deficiencies. Furthermore, Balsamo may have improved her performance, where Farmer continued to decline.
Regarding Hardt, how can one possibly compare Farmer's situation to the fact that Hardt was criticized for improper diary control and placed on written warning? What was Hardt's performance like prior to the criticism? What was it like after? Once again, the Court fails to see a continuous, ongoing pattern of deficient performance that is present when reviewing Farmer's performance.
Accordingly, the Court must conclude that Farmer failed to establish that similarly situated white individuals performed in a similarly deficient manner, but were treated less harshly. Thus, Farmer failed to establish a prima facie case of racial discrimination and Continental is entitled to summary judgment.
Farmer also alleges that she was demoted in retaliation for complaining about wage disparities between black and white employees. Retaliation cases are analyzed under a variant of the McDonnell Douglas test. To establish a prima facie case of retaliation, Farmer must show that: (1) she engaged in statutorily protected expression; (2) she suffered an adverse action by her employer; and (3) there is a causal link between the protected expression and the adverse action. Dey v. Colt Constr. & Dev. Co., 28 F.3d 1446, 1457 (7th Cir. 1994).
Continental concedes the first two elements of the prima facie case, but argues that Farmer cannot establish a causal link between her complaints about wage disparities and her demotion -- the third element of her prima facie case. The Court disagrees.
Farmer complained to Finch about perceived wage disparities in August 1993. Finch deferred the issue to Avery. On February 28, 1994, Farmer submitted a memo to Avery complaining about the wage disparities. Two days later, Farmer was demoted. Just prior to her demotion, but after the February 28, 1994, memo was sent, Finch, Rabbitt, and Avery met to discuss Farmer's situation. Thus, one could infer that Avery informed Finch -- who had ultimate responsibility for demoting Farmer -- about Farmer's wage disparity concerns at the meeting. And, because the demotion occurred shortly after the meeting, one could infer that Farmer was demoted based on her complaints about wage disparities. Dey, 28 F.3d at 1458 ("Generally, a plaintiff may establish such a [causal] link through evidence that the discharge took place on the heels of protected activity."). Accordingly, Farmer has established a prima facie case of retaliation.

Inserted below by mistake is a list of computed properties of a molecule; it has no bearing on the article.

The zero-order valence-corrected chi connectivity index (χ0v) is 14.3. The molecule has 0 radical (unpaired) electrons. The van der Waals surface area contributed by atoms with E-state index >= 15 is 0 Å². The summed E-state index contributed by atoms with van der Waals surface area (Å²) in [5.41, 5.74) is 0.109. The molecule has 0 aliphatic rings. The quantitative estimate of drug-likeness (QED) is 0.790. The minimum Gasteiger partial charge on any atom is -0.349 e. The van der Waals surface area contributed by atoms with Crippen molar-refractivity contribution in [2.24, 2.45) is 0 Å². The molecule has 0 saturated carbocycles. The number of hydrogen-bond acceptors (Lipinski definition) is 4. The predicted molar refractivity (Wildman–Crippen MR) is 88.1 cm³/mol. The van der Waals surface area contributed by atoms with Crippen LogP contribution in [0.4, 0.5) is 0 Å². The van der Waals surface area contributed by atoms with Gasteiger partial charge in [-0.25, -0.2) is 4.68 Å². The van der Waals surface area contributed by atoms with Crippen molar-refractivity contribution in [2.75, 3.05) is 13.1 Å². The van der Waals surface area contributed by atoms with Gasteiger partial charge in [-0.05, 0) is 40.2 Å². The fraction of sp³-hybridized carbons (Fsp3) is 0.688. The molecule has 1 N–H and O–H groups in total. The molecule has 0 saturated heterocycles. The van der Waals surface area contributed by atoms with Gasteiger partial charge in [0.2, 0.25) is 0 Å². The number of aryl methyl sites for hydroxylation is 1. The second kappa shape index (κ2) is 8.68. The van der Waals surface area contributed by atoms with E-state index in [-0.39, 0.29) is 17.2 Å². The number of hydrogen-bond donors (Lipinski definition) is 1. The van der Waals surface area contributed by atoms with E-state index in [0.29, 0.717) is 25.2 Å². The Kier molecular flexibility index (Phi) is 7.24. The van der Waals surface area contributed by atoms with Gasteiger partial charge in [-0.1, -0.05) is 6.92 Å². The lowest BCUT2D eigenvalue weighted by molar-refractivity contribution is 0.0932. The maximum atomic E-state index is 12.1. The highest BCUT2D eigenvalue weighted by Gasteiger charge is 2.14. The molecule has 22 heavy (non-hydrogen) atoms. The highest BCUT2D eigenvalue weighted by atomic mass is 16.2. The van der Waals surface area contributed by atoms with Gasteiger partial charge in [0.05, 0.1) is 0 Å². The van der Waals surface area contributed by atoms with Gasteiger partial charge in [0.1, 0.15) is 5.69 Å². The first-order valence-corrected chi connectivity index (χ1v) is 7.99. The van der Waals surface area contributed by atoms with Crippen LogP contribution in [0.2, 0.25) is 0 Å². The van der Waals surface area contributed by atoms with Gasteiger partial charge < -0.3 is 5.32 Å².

Now -- at the second step of the McDonnell Douglas test -- Continental must establish a legitimate, nondiscriminatory reason for Farmer's demotion. It does that -- it claims that Farmer was demoted as a result of her poor performance. As discussed above, there is substantial evidence of Farmer's performance deficiencies.
At the third step of the McDonnell Douglas test, Farmer must show that Continental's reason for her demotion is pretextual and that the real reason was discriminatory -- in retaliation for her complaints about wage disparities. Farmer's evidence of pretext consists of the racist remarks made by Finch to Jackson and Hardt (discussed when analyzing Farmer's direct evidence claim of disparate treatment) and her denial of many of the claims of poor performance attributed to her by Finch and Rabbitt.
The Court cannot accept Farmer's position. Farmer wants the Court to believe that because she created factual disputes as to whether some of the alleged deficient conduct on her part actually occurred and Finch's racist comments months before the demotion decision, Finch and Rabbitt's credibility is now in question and the jury must now decide whether she was terminated in retaliation for complaining about wage disparities. Because of the large amount of undisputed evidence of Farmer's performance deficiencies (as discussed when analyzing her disparate treatment claim under the indirect method), the Court disagrees. In the Court's opinion, the evidence establishes that Farmer was terminated due to deficient performance and not in retaliation for complaining about wage disparities.
Continental is entitled to summary judgment on Farmer's disparate treatment and retaliation claims.
Summary Judgment is, therefore, entered in favor of defendant, The Continental Insurance Company and against the plaintiff Joann Farmer.
Date: FEB 24 1997
JAMES H. ALESIA
United States District Judge
JUDGMENT IN A CIVIL CASE
Decision by Court. This action came to a hearing before the Court. The issues have been heard and a decision has been rendered.
IT IS ORDERED AND ADJUDGED that defendant's motion for summary judgment is granted. Plaintiff's motion to strike portions of Finch's affidavit is denied as moot. Court enters judgment in favor of defendant The Continental Insurance Company and against plaintiff Jo Ann Farmer. Case closed.
February 24, 1997